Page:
Lower Elementary shared a trip to Hueston Woods with the Upper Unit. We saw Great Egrets, Blue Herron, baby geese, Cardinals, Robins, and even a Baltimore Oriole. After our bird hike, we joined the Uppers for a romp in the stream where we hunted tadpoles and crawdads. We ended the day with a picnic and a great game of freeze tag.
The Upper Unit was invited to formally test a new exhibit at the Hueston Woods Nature Center. The exhibit, designed by alumni parent Dr. Michael Vanni and his students at Miami University, focuses on teaching people about the local Watershed. Our students took a pre-test before seeing the exhibit and a post-test afterwards. Dr. Vanni discussed watersheds, the development of the exhibit and the kinds of educational experiences one would want to have before going into Science in college. Thanks to alumni parent Dr. Chris Wolfe and to Dr. Vanni for coordinating this opportunity for our students!
At the Last Day of School Potluck, Thursday, May 28, we will hold our annual Egg Drop. This is a tradition at McGuffey that goes back decades!
Prior to the last day of school, students will spend time at home designing a package that will hold a fresh egg. This “vehicle” will keep it from breaking when it has been thrown off the roof over the kitchen onto cold, hard cement.
For novices, the use of bubble wrap is appropriate, however, as the years creep by, many students begin to consider packaging that is more creative and “engineered.”
Although no dangerous materials are permitted, creativity is much revered. There is much respect for innovative schemes, even when they don’t succeed.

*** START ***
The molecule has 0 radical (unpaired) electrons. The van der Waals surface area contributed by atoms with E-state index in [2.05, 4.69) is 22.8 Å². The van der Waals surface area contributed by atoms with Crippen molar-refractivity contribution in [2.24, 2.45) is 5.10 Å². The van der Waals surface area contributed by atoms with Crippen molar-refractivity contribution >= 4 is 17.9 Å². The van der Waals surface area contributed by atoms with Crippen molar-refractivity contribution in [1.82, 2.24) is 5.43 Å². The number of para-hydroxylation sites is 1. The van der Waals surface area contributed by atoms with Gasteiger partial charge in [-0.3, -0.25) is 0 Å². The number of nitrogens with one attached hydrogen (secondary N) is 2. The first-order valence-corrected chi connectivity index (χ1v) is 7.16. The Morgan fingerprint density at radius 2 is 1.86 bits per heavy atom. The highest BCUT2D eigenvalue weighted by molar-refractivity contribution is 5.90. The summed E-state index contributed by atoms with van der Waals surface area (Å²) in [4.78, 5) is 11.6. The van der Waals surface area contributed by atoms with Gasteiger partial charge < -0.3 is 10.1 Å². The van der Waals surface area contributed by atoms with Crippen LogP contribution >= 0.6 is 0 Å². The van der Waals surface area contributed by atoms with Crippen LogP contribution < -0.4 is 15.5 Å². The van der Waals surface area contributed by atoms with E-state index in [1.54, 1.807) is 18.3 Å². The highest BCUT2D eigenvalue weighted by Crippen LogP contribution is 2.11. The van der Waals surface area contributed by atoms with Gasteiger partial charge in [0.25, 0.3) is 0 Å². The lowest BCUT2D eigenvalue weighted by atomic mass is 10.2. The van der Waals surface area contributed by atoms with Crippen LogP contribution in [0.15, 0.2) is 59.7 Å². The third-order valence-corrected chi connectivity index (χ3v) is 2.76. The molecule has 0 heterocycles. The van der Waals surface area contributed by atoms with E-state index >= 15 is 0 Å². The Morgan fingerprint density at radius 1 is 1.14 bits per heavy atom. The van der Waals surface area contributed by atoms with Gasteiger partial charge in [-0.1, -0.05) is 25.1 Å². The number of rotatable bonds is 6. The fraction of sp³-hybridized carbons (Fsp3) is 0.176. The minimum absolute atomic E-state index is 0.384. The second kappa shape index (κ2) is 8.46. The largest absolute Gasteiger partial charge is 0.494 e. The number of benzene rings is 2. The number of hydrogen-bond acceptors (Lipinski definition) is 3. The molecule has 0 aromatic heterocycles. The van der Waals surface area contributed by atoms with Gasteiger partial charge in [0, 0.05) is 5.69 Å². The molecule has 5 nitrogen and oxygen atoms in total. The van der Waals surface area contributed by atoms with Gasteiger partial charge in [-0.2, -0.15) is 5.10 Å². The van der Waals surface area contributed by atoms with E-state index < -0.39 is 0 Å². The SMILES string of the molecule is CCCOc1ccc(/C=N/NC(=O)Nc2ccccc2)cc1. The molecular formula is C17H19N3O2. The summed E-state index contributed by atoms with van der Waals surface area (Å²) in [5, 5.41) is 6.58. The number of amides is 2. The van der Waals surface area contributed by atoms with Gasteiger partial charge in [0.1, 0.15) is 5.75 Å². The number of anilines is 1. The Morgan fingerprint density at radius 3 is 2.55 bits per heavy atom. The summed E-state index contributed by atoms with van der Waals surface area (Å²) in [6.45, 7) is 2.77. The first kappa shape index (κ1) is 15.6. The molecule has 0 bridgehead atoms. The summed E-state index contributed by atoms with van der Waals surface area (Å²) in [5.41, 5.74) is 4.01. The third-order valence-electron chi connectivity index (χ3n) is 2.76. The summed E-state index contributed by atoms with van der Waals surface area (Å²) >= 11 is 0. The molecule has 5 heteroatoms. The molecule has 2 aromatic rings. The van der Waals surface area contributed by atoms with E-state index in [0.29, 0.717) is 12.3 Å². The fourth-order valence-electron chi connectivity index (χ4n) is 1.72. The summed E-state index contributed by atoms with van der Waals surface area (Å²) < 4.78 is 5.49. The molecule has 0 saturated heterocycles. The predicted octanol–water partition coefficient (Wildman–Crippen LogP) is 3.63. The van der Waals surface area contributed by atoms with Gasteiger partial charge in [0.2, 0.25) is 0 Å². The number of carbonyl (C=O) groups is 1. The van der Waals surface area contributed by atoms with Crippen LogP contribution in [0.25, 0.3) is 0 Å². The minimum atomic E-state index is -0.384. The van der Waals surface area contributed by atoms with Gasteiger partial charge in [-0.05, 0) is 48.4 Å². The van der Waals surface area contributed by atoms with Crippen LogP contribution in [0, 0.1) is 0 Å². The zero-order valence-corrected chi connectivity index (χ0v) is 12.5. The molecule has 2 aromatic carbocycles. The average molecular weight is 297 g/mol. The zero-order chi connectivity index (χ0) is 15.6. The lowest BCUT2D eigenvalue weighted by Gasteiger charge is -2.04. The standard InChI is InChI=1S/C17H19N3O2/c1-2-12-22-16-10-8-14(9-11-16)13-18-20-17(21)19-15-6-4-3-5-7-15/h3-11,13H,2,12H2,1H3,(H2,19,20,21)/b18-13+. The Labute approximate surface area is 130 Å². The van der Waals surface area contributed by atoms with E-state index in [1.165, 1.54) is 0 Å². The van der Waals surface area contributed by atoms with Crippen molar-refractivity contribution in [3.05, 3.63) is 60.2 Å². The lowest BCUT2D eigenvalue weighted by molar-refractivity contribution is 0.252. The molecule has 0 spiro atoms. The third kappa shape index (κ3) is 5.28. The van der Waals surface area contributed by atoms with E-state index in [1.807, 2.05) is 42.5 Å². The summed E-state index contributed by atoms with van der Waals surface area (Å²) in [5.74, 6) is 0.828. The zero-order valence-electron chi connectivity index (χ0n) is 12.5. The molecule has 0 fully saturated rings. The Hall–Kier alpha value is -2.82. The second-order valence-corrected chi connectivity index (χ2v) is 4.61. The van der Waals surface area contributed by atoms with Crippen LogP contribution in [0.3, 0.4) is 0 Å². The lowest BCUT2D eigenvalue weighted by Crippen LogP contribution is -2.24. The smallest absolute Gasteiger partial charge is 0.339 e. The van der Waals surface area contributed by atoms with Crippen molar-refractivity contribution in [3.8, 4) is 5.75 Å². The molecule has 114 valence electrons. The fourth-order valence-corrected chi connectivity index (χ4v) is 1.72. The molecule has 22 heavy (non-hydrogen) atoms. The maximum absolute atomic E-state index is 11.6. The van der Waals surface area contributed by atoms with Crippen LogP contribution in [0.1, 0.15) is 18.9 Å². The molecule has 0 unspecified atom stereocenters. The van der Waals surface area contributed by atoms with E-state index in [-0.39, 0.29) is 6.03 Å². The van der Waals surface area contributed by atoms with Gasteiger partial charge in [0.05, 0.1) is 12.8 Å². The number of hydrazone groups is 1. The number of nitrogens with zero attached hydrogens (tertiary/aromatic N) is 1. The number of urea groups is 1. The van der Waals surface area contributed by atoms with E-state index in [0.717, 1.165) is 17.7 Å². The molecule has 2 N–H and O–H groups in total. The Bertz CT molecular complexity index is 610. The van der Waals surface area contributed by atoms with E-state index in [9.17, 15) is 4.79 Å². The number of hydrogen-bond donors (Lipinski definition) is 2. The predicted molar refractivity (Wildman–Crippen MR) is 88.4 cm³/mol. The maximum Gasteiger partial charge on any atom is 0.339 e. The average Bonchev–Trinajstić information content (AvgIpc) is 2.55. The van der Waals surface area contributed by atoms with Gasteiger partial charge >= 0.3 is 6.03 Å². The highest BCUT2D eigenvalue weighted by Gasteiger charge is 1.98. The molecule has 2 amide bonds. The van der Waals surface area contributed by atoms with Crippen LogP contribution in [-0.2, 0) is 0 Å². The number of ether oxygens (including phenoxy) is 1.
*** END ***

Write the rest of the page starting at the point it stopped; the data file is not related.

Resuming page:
– Raw eggs only! No eggs may be hard-boiled.
– No dangerous materials may be used.
– Students may not go on the roof at any time for any reason.
– Egg packages should be delivered to the collection point when they arrive at school.
– Only the designated adult may drop eggs from the roof.
– Students must stay behind the designated “drop zone” boundary.
Good luck and get busy creating!
As we wrap up our studies of “The Star Spangled Banner,” students in Grade 4 reviewed rhythmic dictation, with a twist. The class divided into two teams. One team read then clapped the rhythm; the other team listened then wrote it out. The class moved on to the next rhythm only after all agreed the dictated rhythm was correct.
In the past, the music teacher played the rhythm and students took dictation. This time, the reading/clapping team was responsible for making sure their beat was steady and everyone on the team understood and could play the rhythm. Starting with simpler rhythms, the challenges got progressively harder until one student proclaimed, “This is hard! And fun!” which is music to any teacher’s ears.
Lower Elementary kids sure know how to start the weekend!